December 16 2017
by Neel Desai, M.D.
“True tragic. The proper composition of your support team is not “colleagues and family.” It is “friends, colleagues and family.” Honest friendships can save your life and isolation can snatch it away.” – Dr. Mark Reid (via Twitter).
The above was from a physician I follow and recommend following on Twitter. He was referring to a surgeon who committed suicide because he didn’t reach out to a friend, colleague or family member in his darkest moments. Dr. Reid makes a valid point we talk about often here at The Happy Doc with regards to our mission in finding supportive networks for being a successful student/intern/resident/physician. Too often, in cases like these, physicians or students feel isolated, overwhelmed, misunderstood, and have no place to turn. He makes the point, that while colleagues and family are important, what may be just as equally important, if not more, is friends or “your person”.
My wife is a fan of the medical show Grey’s Anatomy. I can only tolerate certain minutes of it without wanting to medically critique it (which is why my wife won’t let me watch it with her, as I “ruin it for her”—mission accomplished–and I get to go watch my sports—Winning!) . I am dating myself, but I remember watching shows like House, Scrubs, and ER, as well as older shows like St.Elsewhere and even M.A.S.H. when I was a kid. As much I complain about some of the unrealistic medical scenarios and the TV soap operaification of medicine in shows like Grey’s, there are certain common themes in all of these shows. These common threads apply to what is happening in medicine today and is a lesson learned by any successful and fulfilled physician. In one episode of Grey’s Anatomy, fellow surgical interns Christina Yang and Meredith Grey tell each other “You’re my person”. It’s similar in other shows with Turk and J.D. in Scrubs, Wilson and House in House, and so on…
We call it different things: bros, buddies, buds, (for men), besties, BFFs, confidante, crew, posse, pals, peeps, girls/girlfriends (for women), kindred spirits, fellow life travelers–all to describe the same thing. A true trusted friend who is there not just for the easiest and best moments of your life, but the ones who are there in your darkest moments, when the proverbial shit truly hits the fan. It’s that friend or person who you can call at 3 a.m. and will be there for you for whatever you need, whenever you need it, no questions asked. How often do we get that in medicine? If you talk to most successful physicians, they will tell you they probably had at least one great mentor, but also a true friend who always had their back, and they may not even be in the medical field. The problems arise when students, interns, and doctors feel isolated, unsupported, and feel that no one else can relate to what they are going through at a difficult moment, unless they have gone through something similar. When students and physicians don’t have supportive networks—that is when it leads to tragic cases of suicide, depression, burnout, substance abuse, etc…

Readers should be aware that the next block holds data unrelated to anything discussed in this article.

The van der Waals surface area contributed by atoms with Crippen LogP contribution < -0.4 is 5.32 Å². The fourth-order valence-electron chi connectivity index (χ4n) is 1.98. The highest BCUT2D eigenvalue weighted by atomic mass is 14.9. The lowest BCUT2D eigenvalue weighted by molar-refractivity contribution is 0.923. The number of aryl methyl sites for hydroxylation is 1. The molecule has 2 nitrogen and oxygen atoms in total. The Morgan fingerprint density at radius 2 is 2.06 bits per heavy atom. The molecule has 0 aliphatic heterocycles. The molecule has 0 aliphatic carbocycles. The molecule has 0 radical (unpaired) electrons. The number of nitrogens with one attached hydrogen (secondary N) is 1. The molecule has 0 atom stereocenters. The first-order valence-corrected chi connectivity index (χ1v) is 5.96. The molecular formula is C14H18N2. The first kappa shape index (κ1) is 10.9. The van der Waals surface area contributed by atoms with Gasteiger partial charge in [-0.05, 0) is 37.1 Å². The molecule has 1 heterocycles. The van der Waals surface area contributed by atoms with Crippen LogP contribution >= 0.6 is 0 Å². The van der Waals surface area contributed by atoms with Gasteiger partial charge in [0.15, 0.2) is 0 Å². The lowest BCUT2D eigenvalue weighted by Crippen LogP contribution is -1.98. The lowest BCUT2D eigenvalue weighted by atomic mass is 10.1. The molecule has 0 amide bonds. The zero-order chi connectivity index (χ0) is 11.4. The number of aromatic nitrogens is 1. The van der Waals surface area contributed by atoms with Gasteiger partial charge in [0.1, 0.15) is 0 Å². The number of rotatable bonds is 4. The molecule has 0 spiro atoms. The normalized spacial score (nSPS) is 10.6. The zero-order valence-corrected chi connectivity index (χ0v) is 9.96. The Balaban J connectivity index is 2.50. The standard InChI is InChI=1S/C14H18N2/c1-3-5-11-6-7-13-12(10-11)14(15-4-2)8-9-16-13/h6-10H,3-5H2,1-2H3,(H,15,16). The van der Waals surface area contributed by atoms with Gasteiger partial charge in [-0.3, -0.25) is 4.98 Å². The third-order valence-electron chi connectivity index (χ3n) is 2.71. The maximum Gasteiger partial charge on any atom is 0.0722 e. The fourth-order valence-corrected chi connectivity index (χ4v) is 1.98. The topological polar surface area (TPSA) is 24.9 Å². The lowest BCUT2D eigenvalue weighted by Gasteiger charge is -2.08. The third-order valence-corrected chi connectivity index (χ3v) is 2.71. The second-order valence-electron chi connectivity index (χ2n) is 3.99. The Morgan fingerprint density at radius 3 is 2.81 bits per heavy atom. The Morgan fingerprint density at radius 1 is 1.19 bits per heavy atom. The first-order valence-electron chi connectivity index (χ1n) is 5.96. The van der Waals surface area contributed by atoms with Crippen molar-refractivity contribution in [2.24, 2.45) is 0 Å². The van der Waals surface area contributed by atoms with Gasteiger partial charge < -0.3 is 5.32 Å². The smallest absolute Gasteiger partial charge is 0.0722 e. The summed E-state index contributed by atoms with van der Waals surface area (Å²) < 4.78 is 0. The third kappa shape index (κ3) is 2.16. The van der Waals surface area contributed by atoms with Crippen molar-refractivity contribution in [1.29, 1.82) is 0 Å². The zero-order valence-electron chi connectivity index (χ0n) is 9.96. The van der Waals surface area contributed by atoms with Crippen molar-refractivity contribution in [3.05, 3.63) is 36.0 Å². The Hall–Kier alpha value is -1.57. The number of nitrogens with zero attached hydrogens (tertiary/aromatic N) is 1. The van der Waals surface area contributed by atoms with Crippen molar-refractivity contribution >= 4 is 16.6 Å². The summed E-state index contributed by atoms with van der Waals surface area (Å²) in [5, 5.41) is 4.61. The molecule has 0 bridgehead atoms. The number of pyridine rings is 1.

Dr. Pamela Wible (who we have interviewed on the podcast and profiled as a Medical Influencer) has dedicated her life to helping students and physicians who have felt isolated and disillusioned. She has helped them to understand they are not alone and talks about this with some of the retreats she has hosted. Check out her video from our Hidden Curriculum.
One of our missions at The Happy Doc
is not just to create a new mentorship network, and of new collaborations, but also to be the spark to form new life long friendships. Friendships that can transform lives and careers. Friendships that can transform families. Friendships that can transform patients’ lives. Friendships that can transform communities. Friendships that can save lives. Friendships that can prevent another statistic. Friendships that can transform medicine.
Taylor and I have been fortunate to become good friends over the past year while through navigating through a lot of our dysfunctional medical system. We have lamented the disconnectedness of our society and medicine today. But we have hope. We have seen how forming new networks and connecting healthcare professionals in the medical space to spark new friendships and collaborations has created so much joy, hope, inspiration, and excitement. And then we get excited when we talk to each other and it fuels us to do even more and better. Isn’t that so much better than an abusive system that beats you down, insults you, takes you for granted, treats you like crap, and discourages you from being yourself? Wouldn’t it be so much more fun, exciting, and joyful to just have each other’s backs, teach, learn, and have a life filled with joy and purpose? We see a new way, a better way. And it starts with such a simple concept – “finding your person”.
Who’s Your Person? Why? And if you don’t have one? Come join us. We can help find you one or try to be one for you!
Neel Desai is a family physician, active contributor to The Happy Doc, and still claims Meredith Grey should have died like 50 times already. Follow him on Twitter @drneel1973.